A full-stack development approach can be highly beneficial, providing end-to-end oversight and continuity over development, which can save time and money. However, if an organization places too much on one or two developers, work can pile up and lead to delays or risk points if that employee leaves or has time away.

Progressive Web Apps

A progressive web app (PWA) is a website that resembles and behaves like a mobile app, embedded within an application shell. A PWA is universal across devices and operating systems and requires little in the way of storage, with some offline functionality available with the help of caching. While a PWA may lack some features that are possible on native apps, they boast a load time as much as 15x faster than native apps.

Both mobile app development and web development development practices come into play when building a progressive web app, but as a front-end specific focus, developers need strong skills in HTML, JQuery, JavaScript, and CSS.

2. Mobile Application Development

Mobile application development (mobile app development) is the design and creation of software applications that must be downloaded to a user’s device to be used. Typically these mobile apps rely on an Internet connection to access remote resources (e.g. Instagram requires a connection to load new content), although many apps offer offline capabilities (e.g. many games can be played offline).

Given the plethora of devices and operating systems available, this creates decisions about whether the application should focus on a single device or platform (such as iOS or Android) or if the application should be created to work across any target platform. There are pros and cons to each approach, as outlined below:

Native App Development

When a mobile app is “native,” it is designed specific to each platform such as iOS, Android, Windows, Symbian, or any of the more obscure platforms. Native app development uses programming languages, tools / frameworks that are specific to each platform; Objective-C or Swift for iOS, Java or Kotlin for Android, for example.

A native app will tap into platform-specific features, often providing an experience that is tailored to what a user comes to expect from their device, both in terms of performance as well as visuals. On the other hand, native development can come at a much higher cost if an app needs to target more than one platform as this will require a development team for each platform. Over time, this can create discontinuities between apps and user experiences, which is a consideration as consumers grow to expect multi-channel / omnichannel experiences.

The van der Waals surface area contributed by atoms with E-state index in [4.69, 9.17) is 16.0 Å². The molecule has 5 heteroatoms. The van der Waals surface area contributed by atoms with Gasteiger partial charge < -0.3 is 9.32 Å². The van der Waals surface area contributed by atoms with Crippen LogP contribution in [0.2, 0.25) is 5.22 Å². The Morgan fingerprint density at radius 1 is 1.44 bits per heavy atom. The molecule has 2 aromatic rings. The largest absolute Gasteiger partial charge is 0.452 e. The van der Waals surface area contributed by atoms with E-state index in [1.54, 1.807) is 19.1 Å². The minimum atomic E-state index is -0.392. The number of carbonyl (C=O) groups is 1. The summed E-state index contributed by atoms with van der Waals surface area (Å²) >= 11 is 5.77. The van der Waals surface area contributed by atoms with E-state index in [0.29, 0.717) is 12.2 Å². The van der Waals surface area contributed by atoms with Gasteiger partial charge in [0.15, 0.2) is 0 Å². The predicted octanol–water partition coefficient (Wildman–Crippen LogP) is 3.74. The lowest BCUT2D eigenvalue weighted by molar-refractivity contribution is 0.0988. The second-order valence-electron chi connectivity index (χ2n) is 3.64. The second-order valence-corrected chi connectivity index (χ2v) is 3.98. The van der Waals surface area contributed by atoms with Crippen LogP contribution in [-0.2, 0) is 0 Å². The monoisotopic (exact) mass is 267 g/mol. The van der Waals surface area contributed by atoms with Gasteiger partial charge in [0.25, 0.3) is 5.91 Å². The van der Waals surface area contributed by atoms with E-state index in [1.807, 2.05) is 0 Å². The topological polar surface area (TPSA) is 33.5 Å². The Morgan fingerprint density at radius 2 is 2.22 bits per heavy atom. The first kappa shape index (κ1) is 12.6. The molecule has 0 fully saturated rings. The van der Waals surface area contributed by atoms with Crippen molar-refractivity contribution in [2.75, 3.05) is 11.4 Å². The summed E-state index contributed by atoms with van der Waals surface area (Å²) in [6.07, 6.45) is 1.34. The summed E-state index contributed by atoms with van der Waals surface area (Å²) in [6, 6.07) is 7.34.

Cross-platform Development

Cross-platform development seeks to generate an app that reaches out to as many brand followers as possible by covering a wide number of end devices during the programming and creation process. Cross platform apps have a lower cost to development, but may not access all device APIs or meet the UI expectations of each device. Some lags in performance are expected.

Cross-platform apps are ideally suited to meet the emerging demands of consumers for multi-channel / omnichannel experiences that provide a fluid experience across devices and channels.

Popular frameworks for developing cross-platform mobile apps are Flutter, React Native and Xamarin.

react native vs flutter vs xamarin

Read a full framework comparison of React Native vs Flutter vs Xamarin.

Hybrid Development

Hybrid development is the development of an app that attempts to marry the benefits of native apps with the flexibility of cross-platform apps. In technical terms, a hybrid app is a web application put into a native shell that must be downloaded to the user’s device. A hybrid app can tap into native elements for improved user experience.

Hybrid apps are easier and faster to develop than native apps, but the combination of cross-platform development (for the bulk of the codebase) and native development does add more time and can lead to performance issues.

3. Data Science

Data science is a broad term used to refer to the use of scientific methods to extract knowledge from structured and unstructured data. Data science combines computer science with math and business acumen, often leveraging artificial intelligence or machine learning. Today, the data science field is expected to grow annually at a rate of 28%, one of the fastest growing areas of software development.